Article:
Shareholders in Avanti, the satellite operator based in Britain voted overwhelmingly for the removal of the organization from the Stock Exchange of London. They were in agreement with the management that Avanti is in a better position if it is in private possession. Avanti is third on the list of satellite operators who have withdrawn from the area of public trading in the ongoing year. Previously, AsiaSat delisted from Stock Exchange of Hong Kong on September 5, followed by Inmarsat. The latter’s buyout worth $3.3 billion can be expected to be sealed by the end of this year.
This delisting is occurring when a lot of satellite operators seem to be reassessing their plans of business amid uncertainty regarding new technologies as well as altering demands for services in the communications sector. Shareholders who have control over 92% of the stock of Avanti voted to delist the company, thereby comfortably overcoming the minimum requirement of 75%. This information was revealed by the company in a statement issued on September 5. Further, the company has made it clear that September 17 will mark the last day of trading of its shares.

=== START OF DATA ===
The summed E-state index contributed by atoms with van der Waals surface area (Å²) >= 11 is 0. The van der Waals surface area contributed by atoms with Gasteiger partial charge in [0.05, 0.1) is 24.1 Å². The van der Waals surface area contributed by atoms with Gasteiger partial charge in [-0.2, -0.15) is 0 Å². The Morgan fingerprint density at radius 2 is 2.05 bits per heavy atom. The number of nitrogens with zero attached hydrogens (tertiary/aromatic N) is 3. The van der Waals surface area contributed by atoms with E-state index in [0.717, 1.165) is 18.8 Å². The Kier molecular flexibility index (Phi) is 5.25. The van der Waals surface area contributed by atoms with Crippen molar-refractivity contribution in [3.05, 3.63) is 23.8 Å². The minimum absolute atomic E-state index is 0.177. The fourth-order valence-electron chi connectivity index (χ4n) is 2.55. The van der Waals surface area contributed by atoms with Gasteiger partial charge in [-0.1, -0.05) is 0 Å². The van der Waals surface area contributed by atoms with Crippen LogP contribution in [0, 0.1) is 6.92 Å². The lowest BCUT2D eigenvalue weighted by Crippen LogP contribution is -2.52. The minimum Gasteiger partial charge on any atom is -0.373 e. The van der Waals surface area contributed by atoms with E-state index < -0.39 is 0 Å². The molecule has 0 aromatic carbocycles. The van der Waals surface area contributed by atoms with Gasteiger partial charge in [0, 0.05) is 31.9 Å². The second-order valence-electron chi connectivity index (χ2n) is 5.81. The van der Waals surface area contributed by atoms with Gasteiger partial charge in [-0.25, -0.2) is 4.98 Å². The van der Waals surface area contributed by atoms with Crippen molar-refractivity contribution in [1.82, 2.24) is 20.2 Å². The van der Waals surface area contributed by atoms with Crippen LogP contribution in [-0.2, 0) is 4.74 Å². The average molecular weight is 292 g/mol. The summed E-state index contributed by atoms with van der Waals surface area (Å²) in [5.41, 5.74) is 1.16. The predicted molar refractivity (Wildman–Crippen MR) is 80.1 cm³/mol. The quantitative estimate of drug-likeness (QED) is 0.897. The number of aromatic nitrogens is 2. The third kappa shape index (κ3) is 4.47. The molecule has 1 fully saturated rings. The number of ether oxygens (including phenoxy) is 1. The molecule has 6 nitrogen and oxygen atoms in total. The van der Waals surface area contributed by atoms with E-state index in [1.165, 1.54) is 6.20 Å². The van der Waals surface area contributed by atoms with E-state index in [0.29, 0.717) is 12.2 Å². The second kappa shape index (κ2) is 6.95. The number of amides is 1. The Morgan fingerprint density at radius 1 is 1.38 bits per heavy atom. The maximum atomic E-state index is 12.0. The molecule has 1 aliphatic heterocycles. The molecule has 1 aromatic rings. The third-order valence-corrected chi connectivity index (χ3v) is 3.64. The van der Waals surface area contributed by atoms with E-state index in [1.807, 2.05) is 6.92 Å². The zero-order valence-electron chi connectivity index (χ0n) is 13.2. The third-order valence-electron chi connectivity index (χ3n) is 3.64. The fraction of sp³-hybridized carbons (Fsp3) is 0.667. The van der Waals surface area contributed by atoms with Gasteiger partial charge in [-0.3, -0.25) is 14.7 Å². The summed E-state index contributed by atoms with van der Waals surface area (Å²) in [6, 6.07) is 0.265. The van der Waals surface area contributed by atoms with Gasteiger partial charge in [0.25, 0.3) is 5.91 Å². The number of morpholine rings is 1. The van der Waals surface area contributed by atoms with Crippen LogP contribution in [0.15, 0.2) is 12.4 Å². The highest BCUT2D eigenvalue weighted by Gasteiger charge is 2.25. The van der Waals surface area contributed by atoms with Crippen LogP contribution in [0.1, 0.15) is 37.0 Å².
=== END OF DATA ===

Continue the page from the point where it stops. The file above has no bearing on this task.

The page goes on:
The initial plans of delisting were disclosed by Avanti on August 20, citing the enormous demand of money and time to comply with each and every regulatory requirement imposed on the companies that publicly trade as the reason. At that point of time, the stocks of the company were trading for roughly a British pound, which marked a fall from its earlier 52-week highest figure of about 5 pounds per share.
These figures put the valuation of the company to nearly 26 million pounds or $32 million. Ever since it announced the plans of delisting, the share price of Avanti has fallen further. On September 5, it closed at 0.25 pounds per share, thereby making the organization’s market capitalization fall to only 8.6 million pounds.